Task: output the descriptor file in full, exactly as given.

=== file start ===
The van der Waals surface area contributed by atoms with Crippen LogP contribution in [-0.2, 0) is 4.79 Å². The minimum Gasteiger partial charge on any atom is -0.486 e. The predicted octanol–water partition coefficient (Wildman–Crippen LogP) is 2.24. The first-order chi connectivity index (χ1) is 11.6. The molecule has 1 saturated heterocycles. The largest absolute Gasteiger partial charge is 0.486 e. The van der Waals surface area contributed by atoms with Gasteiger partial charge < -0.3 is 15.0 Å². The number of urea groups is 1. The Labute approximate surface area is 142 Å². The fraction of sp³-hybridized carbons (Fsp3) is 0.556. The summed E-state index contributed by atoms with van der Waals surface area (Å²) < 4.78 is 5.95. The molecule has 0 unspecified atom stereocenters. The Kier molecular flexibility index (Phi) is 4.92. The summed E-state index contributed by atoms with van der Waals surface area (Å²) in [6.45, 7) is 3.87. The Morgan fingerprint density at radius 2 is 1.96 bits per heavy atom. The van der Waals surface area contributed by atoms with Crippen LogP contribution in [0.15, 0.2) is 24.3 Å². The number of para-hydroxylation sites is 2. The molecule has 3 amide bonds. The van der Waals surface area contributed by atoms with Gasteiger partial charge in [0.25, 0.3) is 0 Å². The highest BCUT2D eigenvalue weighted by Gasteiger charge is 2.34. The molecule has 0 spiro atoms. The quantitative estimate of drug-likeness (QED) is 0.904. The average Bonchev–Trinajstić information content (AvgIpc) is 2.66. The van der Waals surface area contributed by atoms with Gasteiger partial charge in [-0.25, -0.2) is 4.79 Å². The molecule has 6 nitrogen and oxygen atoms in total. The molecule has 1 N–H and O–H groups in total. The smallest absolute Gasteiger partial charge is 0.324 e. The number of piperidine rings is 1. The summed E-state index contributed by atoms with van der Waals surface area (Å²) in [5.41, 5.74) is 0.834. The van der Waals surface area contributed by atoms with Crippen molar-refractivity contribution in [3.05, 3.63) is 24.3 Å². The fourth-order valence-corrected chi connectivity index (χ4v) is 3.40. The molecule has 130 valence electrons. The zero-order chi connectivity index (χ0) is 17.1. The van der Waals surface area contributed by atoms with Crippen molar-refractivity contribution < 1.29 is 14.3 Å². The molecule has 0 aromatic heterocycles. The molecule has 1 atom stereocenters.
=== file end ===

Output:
The van der Waals surface area contributed by atoms with Crippen LogP contribution in [-0.2, 0) is 4.79 Å². The minimum Gasteiger partial charge on any atom is -0.486 e. The predicted octanol–water partition coefficient (Wildman–Crippen LogP) is 2.24. The first-order chi connectivity index (χ1) is 11.6. The molecule has 1 saturated heterocycles. The largest absolute Gasteiger partial charge is 0.486 e. The van der Waals surface area contributed by atoms with Gasteiger partial charge < -0.3 is 15.0 Å². The number of urea groups is 1. The Labute approximate surface area is 142 Å². The fraction of sp³-hybridized carbons (Fsp3) is 0.556. The summed E-state index contributed by atoms with van der Waals surface area (Å²) < 4.78 is 5.95. The molecule has 0 unspecified atom stereocenters. The Kier molecular flexibility index (Phi) is 4.92. The summed E-state index contributed by atoms with van der Waals surface area (Å²) in [6.45, 7) is 3.87. The Morgan fingerprint density at radius 2 is 1.96 bits per heavy atom. The van der Waals surface area contributed by atoms with Crippen LogP contribution in [0.15, 0.2) is 24.3 Å². The number of para-hydroxylation sites is 2. The molecule has 3 amide bonds. The van der Waals surface area contributed by atoms with Gasteiger partial charge in [0.25, 0.3) is 0 Å². The highest BCUT2D eigenvalue weighted by Gasteiger charge is 2.34. The molecule has 0 spiro atoms. The quantitative estimate of drug-likeness (QED) is 0.904. The average Bonchev–Trinajstić information content (AvgIpc) is 2.66. The van der Waals surface area contributed by atoms with Gasteiger partial charge in [-0.25, -0.2) is 4.79 Å². The molecule has 6 nitrogen and oxygen atoms in total. The molecule has 1 N–H and O–H groups in total. The smallest absolute Gasteiger partial charge is 0.324 e. The number of piperidine rings is 1. The summed E-state index contributed by atoms with van der Waals surface area (Å²) in [5.41, 5.74) is 0.834. The van der Waals surface area contributed by atoms with Crippen molar-refractivity contribution in [3.05, 3.63) is 24.3 Å². The fourth-order valence-corrected chi connectivity index (χ4v) is 3.40. The molecule has 130 valence electrons. The zero-order chi connectivity index (χ0) is 17.1. The van der Waals surface area contributed by atoms with Crippen molar-refractivity contribution < 1.29 is 14.3 Å². The molecule has 0 aromatic heterocycles. The molecule has 1 atom stereocenters.